Open CASCADE and multi-threading again. B-Splines…

by - 12:42

This a small continuation of a series on parallelism and Open CASCADE started last year. This post is just about a particular class but it is fundamental enough deserving a separate mention.

Geom_BSplineCurve, Geom_BSplineSurface, Geom2d_BSplineCurve, Geom_BezierCurve, Geom_BezierSurface, Geom2d_BezierCurve. They implement B-Spline and Bezier curves and surface.

Supposedly for optimization of calculation of points and derivatives, they use a cache that stores information used in calculation of the lastest B-Spline segment. In 2008, when I was working on Extrema performance improvements, I made some experiments about this cache efficiency. I tried several different workloads – Boolean operations, curve projections, IGES and STEP imports, and several others – but cache misses were ~50%-75%. That is, in more than a half cases, the cache had to be flushed out and recalculated. This made me wonder if this technique makes sense at all, if such computation-intensive algorithms do not really take advantage of it. Of course, to claim that I had to conduct more thorough experiments which I did not have time for. So I just left that issue alone. (But if anyone has some insights I would be interested to hear.)

The issue popped up in a year (December 2009 or early January 2010) when I was preparing a public release of the ACIS converter of CAD Exchanger. Until that it was parallelized and took advantage of multi-core machines performing translation in multi-threaded mode. However on some models from time to time I was receiving spontaneous crashes which made me wonder about root-causes. As symptoms looked as data races, I launched Intel Parallel Inspector to see if it's true.

What was my surprise when I saw that the root-cause was ... Geom_BSplineCurve::D0() ! My first impression was that Inspector was probably too jealous about OCC and is plain wrong, as D0() is just calculation of a point on the curve. Moreover it's a const method. How come a data race can be between two const methods ? But looking deeper at stacks, source code and applying some brain power, I realized that. Yep! D0() first casts a const pointer to a non-const pointer and calls a non-const method:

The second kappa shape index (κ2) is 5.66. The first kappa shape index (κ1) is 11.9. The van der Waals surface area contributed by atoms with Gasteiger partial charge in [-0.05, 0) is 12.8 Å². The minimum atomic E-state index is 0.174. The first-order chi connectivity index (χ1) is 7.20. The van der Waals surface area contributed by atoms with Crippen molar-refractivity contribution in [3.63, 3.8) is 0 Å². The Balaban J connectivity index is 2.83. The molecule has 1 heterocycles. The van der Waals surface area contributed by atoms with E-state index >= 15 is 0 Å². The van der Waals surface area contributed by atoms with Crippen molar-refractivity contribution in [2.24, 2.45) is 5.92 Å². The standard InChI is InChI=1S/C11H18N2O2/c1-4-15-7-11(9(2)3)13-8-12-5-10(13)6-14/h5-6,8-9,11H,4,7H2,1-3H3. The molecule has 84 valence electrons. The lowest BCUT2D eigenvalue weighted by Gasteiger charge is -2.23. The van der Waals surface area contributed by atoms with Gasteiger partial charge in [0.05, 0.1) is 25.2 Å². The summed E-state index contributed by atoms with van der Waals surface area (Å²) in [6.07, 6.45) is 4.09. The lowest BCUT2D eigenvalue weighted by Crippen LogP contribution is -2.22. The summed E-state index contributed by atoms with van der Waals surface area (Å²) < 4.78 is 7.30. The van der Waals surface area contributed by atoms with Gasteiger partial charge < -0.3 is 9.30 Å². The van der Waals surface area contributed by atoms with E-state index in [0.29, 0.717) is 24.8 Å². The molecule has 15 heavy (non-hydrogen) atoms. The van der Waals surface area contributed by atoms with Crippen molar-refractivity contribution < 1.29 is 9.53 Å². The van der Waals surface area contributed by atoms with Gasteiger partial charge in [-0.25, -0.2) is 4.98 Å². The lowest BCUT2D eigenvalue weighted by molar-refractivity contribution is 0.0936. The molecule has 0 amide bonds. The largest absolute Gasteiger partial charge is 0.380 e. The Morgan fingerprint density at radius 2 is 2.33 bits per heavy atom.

Geom_BSplineCurve * MyCurve = (Geom_BSplineCurve *) this ;
MyCurve->ValidateCache(NewU) ;

So, what does that mean ? It means that when the same B-Spline curve is used in 2 or more threads they read/write the cache without synchronization, thereby overriding data and creating a data race. Obviously, the value returned by D0() can be totally wrong what leads to subsequent crashes in the algorithm that calls it (e.g. projection of a 3D curve on a B-Spline surface). As this situation (simultaneous use of the same surface object in different threads) is rather rare, crashes did not always happen.

I did not have time before that release to fully solve the problem, so had to simply disable parallelism in the ACIS converter. Now I'm returning to this issue and I'm going to introduce object copying before use in multiple threads (what would add some overhead but this will be a 'cold path' as such cases would be still be rare).

So if you consider use of Open CASCADE in multi threads beware of this potential issue. Make sure you have protected access (e.g. copy the objects, access synchronization, etc) or independent copies of the B-Splines.

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  1. Wouldn't it be easier to use TLS (Thread Local Storage) instead, almost all compilers support it today and you don't need to change anything in the algorithms.

  2. Micke, thanks for the comment. These B-Splines (like any other results of translation) are shared objects (among any threads throughout entire translation time), not specific to any threads. Therefore TLS has nothing to do with it.

  3. Hello Roman,

    I believe right approach would be to provide separate evaluator class to perform optimized (cached) calculation of B-Splines, to be used locally in places where it is important for performance. For general case of near-to-random evaluation of B-Splines creation of relevant data on demand (inside Value() functions) can be sufficient.


  4. Hi Andrey,
    Thanks for a comment. Well, even today, I believe, if calculations exploit locality of the points (i.e. conducted calculations in proximities to each other) current approach is fine ... from single-thread perspective. If there are random or distant calculations (like ranges of the surface/curve, etc) cache miss ratio is high and it does not bring much value. For threaded applications this makes it almost unusable 'as is'. What could also be helpful is a user-defined parameter that would control use of cache. By default, it could enforce using it (to preserve current behavior) but the developer could opt-out and avoid using it. In concurrent applications this may be more relevant as total throughput could be higher due to avoidance of copy and/or syncrhonizations even when individual calculations are performed without caching.